Vinca minor is commonly known in Europe as the lesser periwinkle, dwarf periwinkle or merely common periwinkle. They are a small flowering plant native to Portugal, Spain, France, the Netherlands, the Baltic states, and southern Russia. In the United States of America, this plant is known as myrtle or creeping myrtle.
Periwinkle is considered one of the most popular plants for ground cover in gardens. They are often used in bulb gardens, to provide cover for bulb plants before they sprout.
Vinca Minor plants form colonies that creep along the ground.
Their dense growth is also useful for smothering out unwanted creeping weeds. Periwinkles have waxy evergreen leaves that make them herbicide resistant.
Although they can spread very quickly, they will not climb up walls or stone structures. They form roots as they spread, which makes them an excellent plant for preventing runoff and soil erosion. This plant can be grown on slopes or natural inclines as water buffers for streams or lower ground gardens. These hardy plants are also drought and deer tolerant.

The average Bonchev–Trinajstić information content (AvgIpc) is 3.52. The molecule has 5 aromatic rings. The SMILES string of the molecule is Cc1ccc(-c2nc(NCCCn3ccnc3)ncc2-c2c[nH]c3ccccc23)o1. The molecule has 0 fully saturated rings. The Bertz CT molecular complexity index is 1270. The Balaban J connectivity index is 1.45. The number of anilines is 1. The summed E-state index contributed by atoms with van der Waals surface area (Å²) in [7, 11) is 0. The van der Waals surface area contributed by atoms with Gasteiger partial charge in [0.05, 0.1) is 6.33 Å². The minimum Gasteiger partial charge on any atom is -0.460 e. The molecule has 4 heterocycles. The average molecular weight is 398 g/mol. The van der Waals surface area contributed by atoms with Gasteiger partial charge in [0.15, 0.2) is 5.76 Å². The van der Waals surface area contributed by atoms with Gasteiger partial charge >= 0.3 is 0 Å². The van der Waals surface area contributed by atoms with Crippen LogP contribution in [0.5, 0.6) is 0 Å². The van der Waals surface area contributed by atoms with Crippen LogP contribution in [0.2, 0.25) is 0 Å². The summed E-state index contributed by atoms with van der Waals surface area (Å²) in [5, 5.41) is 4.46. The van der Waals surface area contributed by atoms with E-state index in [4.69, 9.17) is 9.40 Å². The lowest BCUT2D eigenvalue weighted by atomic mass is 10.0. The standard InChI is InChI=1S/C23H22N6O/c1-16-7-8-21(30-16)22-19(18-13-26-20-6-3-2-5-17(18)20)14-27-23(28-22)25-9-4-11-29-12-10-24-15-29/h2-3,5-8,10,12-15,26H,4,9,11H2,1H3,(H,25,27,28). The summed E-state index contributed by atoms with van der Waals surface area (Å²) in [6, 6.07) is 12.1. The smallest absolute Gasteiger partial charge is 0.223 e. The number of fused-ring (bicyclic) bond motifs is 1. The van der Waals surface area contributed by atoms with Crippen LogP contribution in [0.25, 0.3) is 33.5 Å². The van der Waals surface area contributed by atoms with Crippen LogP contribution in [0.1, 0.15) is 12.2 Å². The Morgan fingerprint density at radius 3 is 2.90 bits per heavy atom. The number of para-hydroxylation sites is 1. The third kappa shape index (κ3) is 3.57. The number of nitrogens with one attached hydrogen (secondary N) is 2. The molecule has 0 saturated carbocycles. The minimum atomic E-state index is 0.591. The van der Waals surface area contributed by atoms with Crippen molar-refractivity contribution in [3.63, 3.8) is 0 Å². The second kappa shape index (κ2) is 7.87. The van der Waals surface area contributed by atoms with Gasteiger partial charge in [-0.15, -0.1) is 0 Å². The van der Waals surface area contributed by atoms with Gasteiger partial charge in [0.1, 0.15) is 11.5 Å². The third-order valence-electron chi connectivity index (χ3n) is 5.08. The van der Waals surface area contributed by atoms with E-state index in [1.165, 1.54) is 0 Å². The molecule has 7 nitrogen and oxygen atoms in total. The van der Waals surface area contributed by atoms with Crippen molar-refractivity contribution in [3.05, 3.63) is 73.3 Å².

These plants can grow between 3 to 6 inches in height (7.5 centimeters to 15 centimeters) and can form colonies spreading 6 to 18 inches in width (15 to 45 centimeters.) These plants do best with full sun to partial shade, although they can tolerate full shade as needed. They also appreciate dry to medium soil with reliable drainage.
This plants have an extensive flowering season, blooming intermittently from spring, through summer, and into the fall. USDA Zones 4-9.
Vinca Minor's flower provides a very distinct pop of color unique from other cover plants.
Their delicate lavender flowers are a welcome color in any garden. This plant has dark green oval-shaped leaves. The Vinca Minor plant can be invasive if proper care is not taken. This plant can tolerate low amounts of water and likes shady areas.
Vinca Minor make beautiful ground cover plants.
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